Except stop looking at the Amazon rankings, because that way lies madness! So far it’s safe to say that The Beast on the Broch hasn’t set the world alight – we’ve sorted out the availability problems on Amazon that made it unavailable for the first couple of weeks after the launch day, but other sites like Waterstone’s and Foyles estimate weeks to fulfil an order, and sales have been sporadic. Much like with The Wreck of the Argyll, this isn’t enormously surprising – I remember the first couple of months after Argyll‘s release when I could put a name to every spike in the Amazon ranking charts because I knew the buyer personally!
But the whole point of signing with Cranachan was to tap into the schools market, so as far as that’s concerned, we’ll just have to wait and see. As a small startup publisher, we’re unlikely to get much (any) shelf space and definitely no table space in physical bookshops, so it’s going to be the direct sales effort that makes a difference. That definitely calls for sitting tight and seeing how things shake out.
So with The Beast on the Broch safely in the hands of Cranachan, what’s next for me?
I’ve got a few projects on the go!
First, Far Galactic North, my middle-grade science fiction adventure. The first draft is complete, and I’ve run it past Sandra who’s come up with some suggestions for improvement. There’s no enormous rush for this (I really don’t fancy getting back into the submit/reject cycle with literary agencies at the moment) so I might leave it to age like fine wine (or smelly cheese) for a while before having a stab at a major revision.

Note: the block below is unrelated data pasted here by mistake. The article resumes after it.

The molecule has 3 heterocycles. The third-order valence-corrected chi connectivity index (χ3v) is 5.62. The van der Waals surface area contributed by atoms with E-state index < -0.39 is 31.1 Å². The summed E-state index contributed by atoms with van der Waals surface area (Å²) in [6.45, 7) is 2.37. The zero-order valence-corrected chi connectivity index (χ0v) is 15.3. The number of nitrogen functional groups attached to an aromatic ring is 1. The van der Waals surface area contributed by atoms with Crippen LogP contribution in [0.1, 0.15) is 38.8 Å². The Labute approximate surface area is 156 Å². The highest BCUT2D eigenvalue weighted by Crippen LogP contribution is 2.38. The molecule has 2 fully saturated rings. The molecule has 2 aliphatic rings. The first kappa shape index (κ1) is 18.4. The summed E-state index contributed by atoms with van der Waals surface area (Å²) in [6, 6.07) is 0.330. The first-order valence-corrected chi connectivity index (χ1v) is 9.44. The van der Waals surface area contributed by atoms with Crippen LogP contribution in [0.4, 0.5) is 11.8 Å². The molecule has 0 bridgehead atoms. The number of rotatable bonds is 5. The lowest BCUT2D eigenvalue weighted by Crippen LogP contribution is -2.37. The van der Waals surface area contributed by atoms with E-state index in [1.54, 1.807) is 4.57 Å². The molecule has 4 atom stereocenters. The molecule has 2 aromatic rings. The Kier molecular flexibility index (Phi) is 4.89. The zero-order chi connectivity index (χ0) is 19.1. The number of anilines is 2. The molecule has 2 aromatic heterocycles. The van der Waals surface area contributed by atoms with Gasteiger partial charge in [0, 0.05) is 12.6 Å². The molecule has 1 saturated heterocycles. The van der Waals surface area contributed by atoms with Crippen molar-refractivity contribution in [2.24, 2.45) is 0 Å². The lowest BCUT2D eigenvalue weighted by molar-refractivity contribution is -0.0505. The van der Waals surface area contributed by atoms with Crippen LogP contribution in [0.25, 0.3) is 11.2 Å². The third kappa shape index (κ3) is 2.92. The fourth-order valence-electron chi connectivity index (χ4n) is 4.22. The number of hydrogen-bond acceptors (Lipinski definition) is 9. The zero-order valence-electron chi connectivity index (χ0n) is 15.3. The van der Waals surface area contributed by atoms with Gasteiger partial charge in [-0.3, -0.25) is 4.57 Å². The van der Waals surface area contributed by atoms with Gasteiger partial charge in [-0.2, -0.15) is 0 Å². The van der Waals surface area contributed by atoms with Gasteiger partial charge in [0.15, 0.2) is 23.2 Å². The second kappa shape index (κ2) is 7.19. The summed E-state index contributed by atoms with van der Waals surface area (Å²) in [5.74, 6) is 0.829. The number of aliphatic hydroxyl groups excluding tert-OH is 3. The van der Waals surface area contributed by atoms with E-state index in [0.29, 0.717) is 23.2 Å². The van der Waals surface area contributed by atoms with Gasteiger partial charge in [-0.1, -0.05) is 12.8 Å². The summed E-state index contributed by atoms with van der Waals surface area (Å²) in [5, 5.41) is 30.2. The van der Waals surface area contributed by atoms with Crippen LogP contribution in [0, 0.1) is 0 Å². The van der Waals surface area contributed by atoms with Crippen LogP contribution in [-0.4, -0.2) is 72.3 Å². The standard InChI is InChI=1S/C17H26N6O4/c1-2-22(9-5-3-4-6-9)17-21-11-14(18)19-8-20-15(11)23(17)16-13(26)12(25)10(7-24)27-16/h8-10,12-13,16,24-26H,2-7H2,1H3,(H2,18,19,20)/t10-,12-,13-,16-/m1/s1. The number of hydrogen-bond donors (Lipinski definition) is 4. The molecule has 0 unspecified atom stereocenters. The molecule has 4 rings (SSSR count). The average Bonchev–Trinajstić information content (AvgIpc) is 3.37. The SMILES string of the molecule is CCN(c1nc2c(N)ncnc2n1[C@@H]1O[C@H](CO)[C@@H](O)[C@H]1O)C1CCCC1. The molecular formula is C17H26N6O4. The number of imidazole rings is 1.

Next, Under the Mountain and Other Stories, a collection of nine science fiction short stories. I’m working with Anh Diep, an artist friend, to see if we can put together a package that we can stick on Kindle. It’s unknown territory for both of us, and is really just a fun side project, completely unrelated to my writing for children.
Finally, Untitled Roman Scotland Adventure, with its catchy title. I’m deep into research and planning for another Scottish historical children’s novel, this time even further back in time than The Beast on the Broch – all the way back to 83 AD, and the aftermath of the battle of Mons Graupius, when the Roman governor Agricola defeated the last stand of the Caledonian natives. At some point I’m going to have to stop buying books for research and actually start writing – but those Osprey Publishing military history books are just so addictive! How can you resist titles like Imperial Roman Warships 27 BC-193 AD? They’re my guilty research pleasure – I know I should be sticking to primary sources like Tacitus and the more scholarly books in my library, but the Osprey books have such lovely colour pictures…
And speaking of reading, I need to get stuck into my fiction TBR pile, too, which is starting to be a hazard to navigation on my bedside table. So many books, so little time. If I can squeeze them in, I might even find time to write a review or two – but again, it’s time!
So there we have it. Plenty of writing projects to keep me busy, plenty of books to read, both for research and for pleasure, plenty of books to review. I don’t think I’m going to run out of things to do any time soon…